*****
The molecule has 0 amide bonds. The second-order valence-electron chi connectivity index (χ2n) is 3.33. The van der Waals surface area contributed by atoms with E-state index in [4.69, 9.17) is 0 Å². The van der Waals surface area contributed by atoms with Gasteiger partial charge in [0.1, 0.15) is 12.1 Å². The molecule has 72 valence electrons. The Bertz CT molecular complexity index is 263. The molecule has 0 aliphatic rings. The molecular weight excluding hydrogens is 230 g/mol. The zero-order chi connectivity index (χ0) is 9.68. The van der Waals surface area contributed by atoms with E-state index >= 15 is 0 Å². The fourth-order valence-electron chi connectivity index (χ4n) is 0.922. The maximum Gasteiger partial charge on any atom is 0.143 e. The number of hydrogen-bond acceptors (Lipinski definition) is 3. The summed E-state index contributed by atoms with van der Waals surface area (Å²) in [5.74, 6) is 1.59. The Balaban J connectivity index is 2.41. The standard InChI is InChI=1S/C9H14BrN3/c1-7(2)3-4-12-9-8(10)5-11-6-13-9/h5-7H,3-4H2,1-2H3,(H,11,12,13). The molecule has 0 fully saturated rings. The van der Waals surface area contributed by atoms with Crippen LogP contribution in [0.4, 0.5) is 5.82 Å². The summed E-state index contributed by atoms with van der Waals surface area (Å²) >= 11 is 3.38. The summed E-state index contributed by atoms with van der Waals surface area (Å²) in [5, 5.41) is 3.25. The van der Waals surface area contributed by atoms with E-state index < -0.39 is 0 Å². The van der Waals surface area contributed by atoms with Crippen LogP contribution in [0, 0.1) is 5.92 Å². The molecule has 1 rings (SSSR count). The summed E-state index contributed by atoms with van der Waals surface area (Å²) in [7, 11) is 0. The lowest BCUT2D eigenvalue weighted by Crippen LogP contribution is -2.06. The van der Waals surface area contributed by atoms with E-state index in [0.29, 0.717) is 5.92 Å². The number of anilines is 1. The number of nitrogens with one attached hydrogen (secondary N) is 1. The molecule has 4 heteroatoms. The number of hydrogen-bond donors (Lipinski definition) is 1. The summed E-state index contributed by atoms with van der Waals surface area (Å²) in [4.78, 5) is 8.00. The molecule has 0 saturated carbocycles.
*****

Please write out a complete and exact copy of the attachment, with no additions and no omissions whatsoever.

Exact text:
The molecule has 0 amide bonds. The second-order valence-electron chi connectivity index (χ2n) is 3.33. The van der Waals surface area contributed by atoms with E-state index in [4.69, 9.17) is 0 Å². The van der Waals surface area contributed by atoms with Gasteiger partial charge in [0.1, 0.15) is 12.1 Å². The molecule has 72 valence electrons. The Bertz CT molecular complexity index is 263. The molecule has 0 aliphatic rings. The molecular weight excluding hydrogens is 230 g/mol. The zero-order chi connectivity index (χ0) is 9.68. The van der Waals surface area contributed by atoms with E-state index >= 15 is 0 Å². The fourth-order valence-electron chi connectivity index (χ4n) is 0.922. The maximum Gasteiger partial charge on any atom is 0.143 e. The number of hydrogen-bond acceptors (Lipinski definition) is 3. The summed E-state index contributed by atoms with van der Waals surface area (Å²) in [5.74, 6) is 1.59. The Balaban J connectivity index is 2.41. The standard InChI is InChI=1S/C9H14BrN3/c1-7(2)3-4-12-9-8(10)5-11-6-13-9/h5-7H,3-4H2,1-2H3,(H,11,12,13). The molecule has 0 fully saturated rings. The van der Waals surface area contributed by atoms with Crippen LogP contribution in [0.4, 0.5) is 5.82 Å². The summed E-state index contributed by atoms with van der Waals surface area (Å²) >= 11 is 3.38. The summed E-state index contributed by atoms with van der Waals surface area (Å²) in [5, 5.41) is 3.25. The van der Waals surface area contributed by atoms with E-state index < -0.39 is 0 Å². The van der Waals surface area contributed by atoms with Crippen LogP contribution in [0, 0.1) is 5.92 Å². The molecule has 1 rings (SSSR count). The summed E-state index contributed by atoms with van der Waals surface area (Å²) in [7, 11) is 0. The lowest BCUT2D eigenvalue weighted by Crippen LogP contribution is -2.06. The van der Waals surface area contributed by atoms with E-state index in [0.29, 0.717) is 5.92 Å². The number of anilines is 1. The number of nitrogens with one attached hydrogen (secondary N) is 1. The molecule has 4 heteroatoms. The number of hydrogen-bond donors (Lipinski definition) is 1. The summed E-state index contributed by atoms with van der Waals surface area (Å²) in [4.78, 5) is 8.00. The molecule has 0 saturated carbocycles.